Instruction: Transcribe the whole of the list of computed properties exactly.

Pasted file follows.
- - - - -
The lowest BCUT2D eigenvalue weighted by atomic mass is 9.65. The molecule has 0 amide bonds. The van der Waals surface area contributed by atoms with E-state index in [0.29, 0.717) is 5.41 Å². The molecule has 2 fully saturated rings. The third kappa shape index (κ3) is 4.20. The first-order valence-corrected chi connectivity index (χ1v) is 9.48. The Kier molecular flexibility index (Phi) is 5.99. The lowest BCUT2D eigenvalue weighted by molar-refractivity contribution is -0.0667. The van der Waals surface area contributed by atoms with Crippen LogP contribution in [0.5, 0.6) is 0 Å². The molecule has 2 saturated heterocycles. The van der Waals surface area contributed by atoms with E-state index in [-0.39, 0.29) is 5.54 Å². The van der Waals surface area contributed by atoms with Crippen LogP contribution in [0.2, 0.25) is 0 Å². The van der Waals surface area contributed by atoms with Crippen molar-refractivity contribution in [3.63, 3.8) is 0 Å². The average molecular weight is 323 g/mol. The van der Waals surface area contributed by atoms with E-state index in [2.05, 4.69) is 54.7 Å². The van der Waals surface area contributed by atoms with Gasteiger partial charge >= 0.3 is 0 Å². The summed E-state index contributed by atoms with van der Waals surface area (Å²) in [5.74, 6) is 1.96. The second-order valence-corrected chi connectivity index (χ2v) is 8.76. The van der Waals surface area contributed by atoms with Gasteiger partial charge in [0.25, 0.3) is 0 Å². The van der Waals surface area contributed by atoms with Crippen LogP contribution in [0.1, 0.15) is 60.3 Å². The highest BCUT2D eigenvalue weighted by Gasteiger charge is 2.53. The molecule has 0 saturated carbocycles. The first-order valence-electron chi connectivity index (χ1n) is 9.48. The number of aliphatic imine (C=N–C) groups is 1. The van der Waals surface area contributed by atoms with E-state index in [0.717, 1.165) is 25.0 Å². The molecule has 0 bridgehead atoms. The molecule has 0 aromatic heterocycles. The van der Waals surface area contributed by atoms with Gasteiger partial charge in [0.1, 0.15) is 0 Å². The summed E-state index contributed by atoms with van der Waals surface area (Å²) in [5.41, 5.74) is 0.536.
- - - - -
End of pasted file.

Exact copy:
The lowest BCUT2D eigenvalue weighted by atomic mass is 9.65. The molecule has 0 amide bonds. The van der Waals surface area contributed by atoms with E-state index in [0.29, 0.717) is 5.41 Å². The molecule has 2 fully saturated rings. The third kappa shape index (κ3) is 4.20. The first-order valence-corrected chi connectivity index (χ1v) is 9.48. The Kier molecular flexibility index (Phi) is 5.99. The lowest BCUT2D eigenvalue weighted by molar-refractivity contribution is -0.0667. The van der Waals surface area contributed by atoms with Crippen LogP contribution in [0.5, 0.6) is 0 Å². The molecule has 2 saturated heterocycles. The van der Waals surface area contributed by atoms with E-state index in [-0.39, 0.29) is 5.54 Å². The van der Waals surface area contributed by atoms with Crippen LogP contribution in [0.2, 0.25) is 0 Å². The van der Waals surface area contributed by atoms with Crippen molar-refractivity contribution in [3.63, 3.8) is 0 Å². The average molecular weight is 323 g/mol. The van der Waals surface area contributed by atoms with E-state index in [2.05, 4.69) is 54.7 Å². The van der Waals surface area contributed by atoms with Gasteiger partial charge >= 0.3 is 0 Å². The summed E-state index contributed by atoms with van der Waals surface area (Å²) in [5.74, 6) is 1.96. The second-order valence-corrected chi connectivity index (χ2v) is 8.76. The van der Waals surface area contributed by atoms with Gasteiger partial charge in [0.25, 0.3) is 0 Å². The van der Waals surface area contributed by atoms with Crippen LogP contribution in [0.1, 0.15) is 60.3 Å². The highest BCUT2D eigenvalue weighted by Gasteiger charge is 2.53. The molecule has 0 saturated carbocycles. The first-order valence-electron chi connectivity index (χ1n) is 9.48. The number of aliphatic imine (C=N–C) groups is 1. The van der Waals surface area contributed by atoms with E-state index in [0.717, 1.165) is 25.0 Å². The molecule has 0 bridgehead atoms. The molecule has 0 aromatic heterocycles. The van der Waals surface area contributed by atoms with Gasteiger partial charge in [0.1, 0.15) is 0 Å². The summed E-state index contributed by atoms with van der Waals surface area (Å²) in [5.41, 5.74) is 0.536.